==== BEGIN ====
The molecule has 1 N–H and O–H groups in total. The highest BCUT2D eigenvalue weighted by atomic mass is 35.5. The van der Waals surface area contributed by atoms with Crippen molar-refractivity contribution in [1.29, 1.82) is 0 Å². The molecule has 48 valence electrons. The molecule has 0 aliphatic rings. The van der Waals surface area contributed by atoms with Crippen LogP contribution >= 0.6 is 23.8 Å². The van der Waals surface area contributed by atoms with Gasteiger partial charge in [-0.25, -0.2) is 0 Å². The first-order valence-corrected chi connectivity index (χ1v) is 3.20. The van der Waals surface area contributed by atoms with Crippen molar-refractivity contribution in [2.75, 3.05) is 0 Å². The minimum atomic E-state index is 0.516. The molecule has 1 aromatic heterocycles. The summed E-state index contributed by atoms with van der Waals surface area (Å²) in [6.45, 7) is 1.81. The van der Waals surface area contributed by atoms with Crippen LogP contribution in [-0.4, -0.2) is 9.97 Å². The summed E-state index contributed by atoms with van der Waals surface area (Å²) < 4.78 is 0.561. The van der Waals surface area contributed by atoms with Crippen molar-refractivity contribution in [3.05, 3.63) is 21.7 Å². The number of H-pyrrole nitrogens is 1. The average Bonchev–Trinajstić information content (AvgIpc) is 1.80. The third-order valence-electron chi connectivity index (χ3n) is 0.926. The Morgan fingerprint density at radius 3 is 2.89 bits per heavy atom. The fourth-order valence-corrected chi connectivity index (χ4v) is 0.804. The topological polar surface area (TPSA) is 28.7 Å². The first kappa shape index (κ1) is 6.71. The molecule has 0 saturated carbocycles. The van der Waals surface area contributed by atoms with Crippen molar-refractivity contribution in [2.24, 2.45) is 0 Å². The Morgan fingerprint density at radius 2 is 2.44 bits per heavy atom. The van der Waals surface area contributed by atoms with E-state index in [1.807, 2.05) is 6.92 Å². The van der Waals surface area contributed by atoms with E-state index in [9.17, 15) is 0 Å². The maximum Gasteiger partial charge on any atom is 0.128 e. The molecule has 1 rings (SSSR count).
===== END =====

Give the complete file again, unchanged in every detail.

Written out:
The molecule has 1 N–H and O–H groups in total. The highest BCUT2D eigenvalue weighted by atomic mass is 35.5. The van der Waals surface area contributed by atoms with Crippen molar-refractivity contribution in [1.29, 1.82) is 0 Å². The molecule has 48 valence electrons. The molecule has 0 aliphatic rings. The van der Waals surface area contributed by atoms with Crippen LogP contribution >= 0.6 is 23.8 Å². The van der Waals surface area contributed by atoms with Gasteiger partial charge in [-0.25, -0.2) is 0 Å². The first-order valence-corrected chi connectivity index (χ1v) is 3.20. The van der Waals surface area contributed by atoms with Crippen molar-refractivity contribution in [2.75, 3.05) is 0 Å². The minimum atomic E-state index is 0.516. The molecule has 1 aromatic heterocycles. The summed E-state index contributed by atoms with van der Waals surface area (Å²) in [6.45, 7) is 1.81. The van der Waals surface area contributed by atoms with Crippen LogP contribution in [-0.4, -0.2) is 9.97 Å². The summed E-state index contributed by atoms with van der Waals surface area (Å²) < 4.78 is 0.561. The van der Waals surface area contributed by atoms with Crippen molar-refractivity contribution in [3.05, 3.63) is 21.7 Å². The number of H-pyrrole nitrogens is 1. The average Bonchev–Trinajstić information content (AvgIpc) is 1.80. The third-order valence-electron chi connectivity index (χ3n) is 0.926. The Morgan fingerprint density at radius 3 is 2.89 bits per heavy atom. The fourth-order valence-corrected chi connectivity index (χ4v) is 0.804. The topological polar surface area (TPSA) is 28.7 Å². The first kappa shape index (κ1) is 6.71. The molecule has 0 saturated carbocycles. The van der Waals surface area contributed by atoms with Crippen molar-refractivity contribution in [2.24, 2.45) is 0 Å². The Morgan fingerprint density at radius 2 is 2.44 bits per heavy atom. The van der Waals surface area contributed by atoms with E-state index in [1.807, 2.05) is 6.92 Å². The van der Waals surface area contributed by atoms with E-state index in [9.17, 15) is 0 Å². The maximum Gasteiger partial charge on any atom is 0.128 e. The molecule has 1 rings (SSSR count).